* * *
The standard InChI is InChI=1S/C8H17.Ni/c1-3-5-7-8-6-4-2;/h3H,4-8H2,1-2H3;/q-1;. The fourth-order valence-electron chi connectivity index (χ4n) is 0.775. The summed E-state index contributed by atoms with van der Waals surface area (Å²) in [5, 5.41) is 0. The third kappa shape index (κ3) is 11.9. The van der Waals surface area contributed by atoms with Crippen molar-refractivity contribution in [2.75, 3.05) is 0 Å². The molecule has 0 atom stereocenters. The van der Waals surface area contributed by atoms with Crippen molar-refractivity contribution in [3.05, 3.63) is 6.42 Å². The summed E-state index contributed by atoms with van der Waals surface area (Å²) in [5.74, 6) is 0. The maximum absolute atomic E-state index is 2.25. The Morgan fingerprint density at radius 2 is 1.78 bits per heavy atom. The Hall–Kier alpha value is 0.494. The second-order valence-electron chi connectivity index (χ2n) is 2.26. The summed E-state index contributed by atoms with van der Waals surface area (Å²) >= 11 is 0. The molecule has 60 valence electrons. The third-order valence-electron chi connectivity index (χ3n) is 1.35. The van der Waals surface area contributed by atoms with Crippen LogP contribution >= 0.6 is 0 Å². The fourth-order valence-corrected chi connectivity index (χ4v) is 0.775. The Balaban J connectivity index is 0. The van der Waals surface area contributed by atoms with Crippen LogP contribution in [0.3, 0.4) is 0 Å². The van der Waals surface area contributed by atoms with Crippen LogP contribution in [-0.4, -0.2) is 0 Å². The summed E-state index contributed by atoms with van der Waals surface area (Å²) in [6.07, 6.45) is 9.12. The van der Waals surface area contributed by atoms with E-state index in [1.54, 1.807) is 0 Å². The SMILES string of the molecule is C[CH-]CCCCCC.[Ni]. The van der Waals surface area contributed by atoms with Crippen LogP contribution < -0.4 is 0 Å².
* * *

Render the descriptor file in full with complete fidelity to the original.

The standard InChI is InChI=1S/C8H17.Ni/c1-3-5-7-8-6-4-2;/h3H,4-8H2,1-2H3;/q-1;. The fourth-order valence-electron chi connectivity index (χ4n) is 0.775. The summed E-state index contributed by atoms with van der Waals surface area (Å²) in [5, 5.41) is 0. The third kappa shape index (κ3) is 11.9. The van der Waals surface area contributed by atoms with Crippen molar-refractivity contribution in [2.75, 3.05) is 0 Å². The molecule has 0 atom stereocenters. The van der Waals surface area contributed by atoms with Crippen molar-refractivity contribution in [3.05, 3.63) is 6.42 Å². The summed E-state index contributed by atoms with van der Waals surface area (Å²) in [5.74, 6) is 0. The maximum absolute atomic E-state index is 2.25. The Morgan fingerprint density at radius 2 is 1.78 bits per heavy atom. The Hall–Kier alpha value is 0.494. The second-order valence-electron chi connectivity index (χ2n) is 2.26. The summed E-state index contributed by atoms with van der Waals surface area (Å²) >= 11 is 0. The molecule has 60 valence electrons. The third-order valence-electron chi connectivity index (χ3n) is 1.35. The van der Waals surface area contributed by atoms with Crippen LogP contribution >= 0.6 is 0 Å². The fourth-order valence-corrected chi connectivity index (χ4v) is 0.775. The Balaban J connectivity index is 0. The van der Waals surface area contributed by atoms with Crippen LogP contribution in [0.3, 0.4) is 0 Å². The van der Waals surface area contributed by atoms with Crippen LogP contribution in [-0.4, -0.2) is 0 Å². The summed E-state index contributed by atoms with van der Waals surface area (Å²) in [6.07, 6.45) is 9.12. The van der Waals surface area contributed by atoms with E-state index in [1.54, 1.807) is 0 Å². The SMILES string of the molecule is C[CH-]CCCCCC.[Ni]. The van der Waals surface area contributed by atoms with Crippen LogP contribution < -0.4 is 0 Å².